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Monday, October 31, 2011


by Earl J Wilcox

Like when it’s dark and rainy
and you’ve driven
a long way
in rain and fog
and you think
you know where
you’re going
but discover
with some heaviness
you have no clue
on a road
freshly paved
in black asphalt
without white lines
to keep you
from falling off
the side into
dark gullies
and the road signs
have no incandescence
to illuminate
your way
and falling leaves
paste your windshield
clog your wipers
and the road
into a lane
barely bigger
than a pig path
and is ending
when you decide
to pick up a jogger
who might know
where he’s going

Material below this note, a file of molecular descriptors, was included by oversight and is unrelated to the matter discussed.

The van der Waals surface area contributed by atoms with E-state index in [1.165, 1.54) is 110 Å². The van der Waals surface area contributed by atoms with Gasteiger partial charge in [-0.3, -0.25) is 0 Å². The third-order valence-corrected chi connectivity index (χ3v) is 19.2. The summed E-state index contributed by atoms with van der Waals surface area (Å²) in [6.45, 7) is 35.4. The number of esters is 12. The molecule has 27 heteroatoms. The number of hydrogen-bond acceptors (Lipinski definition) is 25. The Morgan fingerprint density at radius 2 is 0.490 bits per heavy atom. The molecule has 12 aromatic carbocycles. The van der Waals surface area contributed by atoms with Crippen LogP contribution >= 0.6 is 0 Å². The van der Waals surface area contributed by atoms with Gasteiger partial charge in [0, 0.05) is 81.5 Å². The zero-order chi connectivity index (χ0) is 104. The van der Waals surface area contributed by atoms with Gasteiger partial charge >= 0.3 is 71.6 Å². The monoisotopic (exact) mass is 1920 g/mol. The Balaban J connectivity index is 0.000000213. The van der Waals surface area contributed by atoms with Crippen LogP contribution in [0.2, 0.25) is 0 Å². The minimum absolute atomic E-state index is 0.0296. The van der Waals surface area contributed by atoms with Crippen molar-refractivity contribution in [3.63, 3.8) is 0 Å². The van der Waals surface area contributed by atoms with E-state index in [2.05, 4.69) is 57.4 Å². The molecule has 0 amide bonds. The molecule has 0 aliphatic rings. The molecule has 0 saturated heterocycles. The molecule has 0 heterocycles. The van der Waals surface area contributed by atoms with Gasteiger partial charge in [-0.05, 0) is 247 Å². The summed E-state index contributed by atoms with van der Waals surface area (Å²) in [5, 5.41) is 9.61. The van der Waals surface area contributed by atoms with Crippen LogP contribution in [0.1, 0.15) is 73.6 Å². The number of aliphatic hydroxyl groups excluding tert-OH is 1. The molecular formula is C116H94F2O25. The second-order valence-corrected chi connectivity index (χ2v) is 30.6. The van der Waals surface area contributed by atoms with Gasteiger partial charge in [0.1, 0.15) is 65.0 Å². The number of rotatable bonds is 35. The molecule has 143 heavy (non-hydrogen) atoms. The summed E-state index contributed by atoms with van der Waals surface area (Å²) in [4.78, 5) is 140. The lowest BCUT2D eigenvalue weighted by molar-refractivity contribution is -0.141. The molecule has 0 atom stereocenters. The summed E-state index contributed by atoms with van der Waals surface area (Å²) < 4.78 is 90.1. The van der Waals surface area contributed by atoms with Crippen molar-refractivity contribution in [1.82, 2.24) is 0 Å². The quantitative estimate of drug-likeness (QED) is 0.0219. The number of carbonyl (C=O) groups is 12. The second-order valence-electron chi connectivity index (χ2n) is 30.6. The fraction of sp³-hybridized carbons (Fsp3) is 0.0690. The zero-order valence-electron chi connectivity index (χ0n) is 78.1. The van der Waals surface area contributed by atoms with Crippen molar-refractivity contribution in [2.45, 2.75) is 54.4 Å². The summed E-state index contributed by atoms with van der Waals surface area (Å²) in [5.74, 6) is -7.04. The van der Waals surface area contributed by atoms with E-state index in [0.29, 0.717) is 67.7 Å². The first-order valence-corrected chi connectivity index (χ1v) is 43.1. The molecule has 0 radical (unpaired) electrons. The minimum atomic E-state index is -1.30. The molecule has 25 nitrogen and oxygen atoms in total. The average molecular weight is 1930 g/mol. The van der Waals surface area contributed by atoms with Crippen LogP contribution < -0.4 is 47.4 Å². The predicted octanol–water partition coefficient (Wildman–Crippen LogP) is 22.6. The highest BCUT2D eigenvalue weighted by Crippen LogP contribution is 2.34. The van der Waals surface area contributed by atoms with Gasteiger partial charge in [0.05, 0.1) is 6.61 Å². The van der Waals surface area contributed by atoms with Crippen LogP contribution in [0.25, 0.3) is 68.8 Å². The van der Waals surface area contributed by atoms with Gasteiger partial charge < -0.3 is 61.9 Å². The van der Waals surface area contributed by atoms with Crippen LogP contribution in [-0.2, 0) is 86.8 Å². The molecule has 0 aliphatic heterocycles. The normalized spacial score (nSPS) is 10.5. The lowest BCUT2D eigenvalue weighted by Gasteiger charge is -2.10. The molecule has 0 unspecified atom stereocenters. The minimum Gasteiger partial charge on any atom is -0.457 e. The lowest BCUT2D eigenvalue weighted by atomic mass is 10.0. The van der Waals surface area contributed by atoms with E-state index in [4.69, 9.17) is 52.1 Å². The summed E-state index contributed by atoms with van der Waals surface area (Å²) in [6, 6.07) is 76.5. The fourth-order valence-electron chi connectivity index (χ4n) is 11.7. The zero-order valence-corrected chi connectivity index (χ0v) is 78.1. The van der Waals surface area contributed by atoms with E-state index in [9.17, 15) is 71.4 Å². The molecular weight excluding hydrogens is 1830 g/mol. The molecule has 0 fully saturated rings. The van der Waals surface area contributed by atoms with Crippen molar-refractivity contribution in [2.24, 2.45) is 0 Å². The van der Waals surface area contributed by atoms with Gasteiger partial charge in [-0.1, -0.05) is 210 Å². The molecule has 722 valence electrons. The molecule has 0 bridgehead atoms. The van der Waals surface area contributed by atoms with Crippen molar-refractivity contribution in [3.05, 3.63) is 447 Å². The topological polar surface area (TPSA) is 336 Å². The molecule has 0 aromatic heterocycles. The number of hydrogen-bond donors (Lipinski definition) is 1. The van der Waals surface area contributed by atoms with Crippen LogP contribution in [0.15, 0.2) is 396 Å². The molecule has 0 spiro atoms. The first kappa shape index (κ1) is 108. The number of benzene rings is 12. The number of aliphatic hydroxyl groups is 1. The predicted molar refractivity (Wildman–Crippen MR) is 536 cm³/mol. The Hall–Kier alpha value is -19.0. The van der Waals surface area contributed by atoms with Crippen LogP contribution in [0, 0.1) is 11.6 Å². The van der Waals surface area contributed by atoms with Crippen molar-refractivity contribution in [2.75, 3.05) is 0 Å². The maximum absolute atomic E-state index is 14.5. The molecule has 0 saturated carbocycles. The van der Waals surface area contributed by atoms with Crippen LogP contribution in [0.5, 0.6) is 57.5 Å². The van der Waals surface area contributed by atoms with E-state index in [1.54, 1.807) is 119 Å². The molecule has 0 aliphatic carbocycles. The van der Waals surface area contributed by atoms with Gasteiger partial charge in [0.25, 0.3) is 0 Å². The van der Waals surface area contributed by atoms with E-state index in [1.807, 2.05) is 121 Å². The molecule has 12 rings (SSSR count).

as we clearly do not.
In our backseat
he huffs
and drips
rain on us
but soon points
to a bleary street sign
where the house we want
with a warm fire inside
stands in stark silence.

Earl J. Wilcox writes about aging, baseball, literary icons, politics, and southern culture. His work appears in more than two dozen journals; he is a regular contributor to The New Verse News. More of Earl's poetry appears at his blog, Writing by Earl.